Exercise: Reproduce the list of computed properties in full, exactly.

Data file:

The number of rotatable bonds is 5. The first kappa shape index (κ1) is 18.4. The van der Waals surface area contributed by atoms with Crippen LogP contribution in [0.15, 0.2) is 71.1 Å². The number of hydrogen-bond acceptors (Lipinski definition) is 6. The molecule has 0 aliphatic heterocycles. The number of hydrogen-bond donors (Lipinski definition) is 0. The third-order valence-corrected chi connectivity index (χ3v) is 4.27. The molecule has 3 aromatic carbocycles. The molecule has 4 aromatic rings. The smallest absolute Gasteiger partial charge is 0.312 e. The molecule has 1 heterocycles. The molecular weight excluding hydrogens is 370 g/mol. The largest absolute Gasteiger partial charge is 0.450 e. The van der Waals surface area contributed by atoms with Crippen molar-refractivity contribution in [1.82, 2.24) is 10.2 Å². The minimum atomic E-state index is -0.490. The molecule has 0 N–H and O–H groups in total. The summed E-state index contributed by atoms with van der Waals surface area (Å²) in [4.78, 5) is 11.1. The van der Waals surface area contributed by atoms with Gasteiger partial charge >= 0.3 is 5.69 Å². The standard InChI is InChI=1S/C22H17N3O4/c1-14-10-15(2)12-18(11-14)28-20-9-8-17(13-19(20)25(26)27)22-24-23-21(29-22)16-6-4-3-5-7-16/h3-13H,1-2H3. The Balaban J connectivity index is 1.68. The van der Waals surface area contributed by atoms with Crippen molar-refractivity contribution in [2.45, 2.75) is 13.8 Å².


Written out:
The number of rotatable bonds is 5. The first kappa shape index (κ1) is 18.4. The van der Waals surface area contributed by atoms with Crippen LogP contribution in [0.15, 0.2) is 71.1 Å². The number of hydrogen-bond acceptors (Lipinski definition) is 6. The molecule has 0 aliphatic heterocycles. The number of hydrogen-bond donors (Lipinski definition) is 0. The third-order valence-corrected chi connectivity index (χ3v) is 4.27. The molecule has 3 aromatic carbocycles. The molecule has 4 aromatic rings. The smallest absolute Gasteiger partial charge is 0.312 e. The molecule has 1 heterocycles. The molecular weight excluding hydrogens is 370 g/mol. The largest absolute Gasteiger partial charge is 0.450 e. The van der Waals surface area contributed by atoms with Crippen molar-refractivity contribution in [1.82, 2.24) is 10.2 Å². The minimum atomic E-state index is -0.490. The molecule has 0 N–H and O–H groups in total. The summed E-state index contributed by atoms with van der Waals surface area (Å²) in [4.78, 5) is 11.1. The van der Waals surface area contributed by atoms with Gasteiger partial charge >= 0.3 is 5.69 Å². The standard InChI is InChI=1S/C22H17N3O4/c1-14-10-15(2)12-18(11-14)28-20-9-8-17(13-19(20)25(26)27)22-24-23-21(29-22)16-6-4-3-5-7-16/h3-13H,1-2H3. The Balaban J connectivity index is 1.68. The van der Waals surface area contributed by atoms with Crippen molar-refractivity contribution in [2.45, 2.75) is 13.8 Å².